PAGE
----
Lainez at once presented himself, as temporary
head of the Society, to the Pope, and prepared for a
struggle. Ranke's fine picture of Caraffa, who had
now become Paul iv., will be remembered. A dark and
stormy Neapolitan, an ardent Italian patriot, he would,
as he sat over his fiery southern wine, express the
fiercest disdain of the Spaniards, and trust to see them
swept out of the Italian peninsula. He had disliked
Ignatius and, Sacchini says, spoken slightingly of him
after his death. On the other hand, he was a deeply
religious man and sincere reformer, and he recognised
that there was precious stuff, from the Church's point
of view, in this new Society. Should he fuse it with
the Theatines, or merely clip its outrageous privileges,
and bring it nearer the common level of the religious
orders? He was known to hesitate between the two
policies, and Lainez was determined to resist both,
implacably, and teach the papacy the real value of the
famous fourth vow. And Lainez was a cold, resolute,
clear-headed man of forty-five : Caraffa a nervous and
impetuous old man of eighty. The conflict was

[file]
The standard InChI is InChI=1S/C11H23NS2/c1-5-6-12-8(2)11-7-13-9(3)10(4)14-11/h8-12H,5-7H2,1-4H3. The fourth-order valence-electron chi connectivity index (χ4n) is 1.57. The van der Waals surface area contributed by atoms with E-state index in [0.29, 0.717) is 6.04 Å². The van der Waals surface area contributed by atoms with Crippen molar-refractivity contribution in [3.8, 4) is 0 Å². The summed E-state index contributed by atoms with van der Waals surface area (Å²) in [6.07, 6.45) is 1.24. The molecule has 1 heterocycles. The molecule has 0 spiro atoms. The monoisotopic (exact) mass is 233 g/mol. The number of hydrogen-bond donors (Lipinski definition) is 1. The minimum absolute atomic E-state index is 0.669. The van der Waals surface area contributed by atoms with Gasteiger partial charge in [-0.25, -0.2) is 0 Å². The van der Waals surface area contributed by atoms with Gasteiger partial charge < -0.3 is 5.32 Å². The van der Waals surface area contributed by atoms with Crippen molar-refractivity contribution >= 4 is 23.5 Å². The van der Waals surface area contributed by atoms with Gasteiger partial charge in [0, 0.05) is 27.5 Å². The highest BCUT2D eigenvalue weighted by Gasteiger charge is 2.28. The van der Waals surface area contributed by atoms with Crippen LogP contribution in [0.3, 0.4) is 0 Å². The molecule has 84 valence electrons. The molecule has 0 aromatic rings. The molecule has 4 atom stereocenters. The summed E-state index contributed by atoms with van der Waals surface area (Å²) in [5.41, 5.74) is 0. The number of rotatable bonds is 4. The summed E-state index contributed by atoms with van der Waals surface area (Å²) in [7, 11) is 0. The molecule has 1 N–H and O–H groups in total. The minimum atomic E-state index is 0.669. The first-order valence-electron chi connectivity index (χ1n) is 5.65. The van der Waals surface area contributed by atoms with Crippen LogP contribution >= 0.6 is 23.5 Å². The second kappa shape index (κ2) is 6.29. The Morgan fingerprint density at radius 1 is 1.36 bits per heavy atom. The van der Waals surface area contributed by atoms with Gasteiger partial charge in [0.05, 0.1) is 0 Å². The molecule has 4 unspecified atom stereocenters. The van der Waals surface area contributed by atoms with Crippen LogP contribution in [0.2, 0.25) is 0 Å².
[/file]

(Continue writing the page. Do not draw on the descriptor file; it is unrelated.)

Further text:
postponed, however, until the Society had a properly
constituted authority. Paul was content to warn
Lainez that the Jesuits must be careful of their ways,
and to remind him that what a Pope had given a Pope
might take away.
A few months later the domestic conflict opened.
The spirited Bobadilla protested that Diego Lainez had
usurped authority over the Society; the proper thing
to do in these unforeseen circumstances was to divide
the leadership between the five survivors of the ten
original Jesuits. Rodriguez, who still smarted undei
58 THE JESUITS
his humiliation, Sacchini says, was persuaded to *take
this view; Cogordan a "stiff-necked" brother whom
Lainez had ventured to correct, joined them ; and even
the meek and gentle Brouet was drawn into the revolt.
For many months the austere silence of the Roman
house was enlivened with the singular quarrel. The
rebels wrote lengthy indictments of Lainez and secretly
circulated them among the brethren ; and somehow,
says the historian, copies of their libelli always reached
the hands of Lainez, while he himself wrote nothing.
Then Cogordan told two cardinals, who were to tell the
Pope, that Lainez proposed to hold the election in
Spain, so that they might pass their Constitutions
without the Pope's interference. The idea was certainly
entertained, and we can easily believe that Lainez
favoured it. Paul angrily ordered that no Jesuit was
to quit Rome, and closed his door against Lainez. A
union of this powerful and casuistic body with the King
of Spain was one of the last things Paul wished to see ;
and he looked forward to the passing of their Constitu-
tions as his opportunity to clip their wings. At last
Lainez severed Rodriguez and Brouet from the rebels,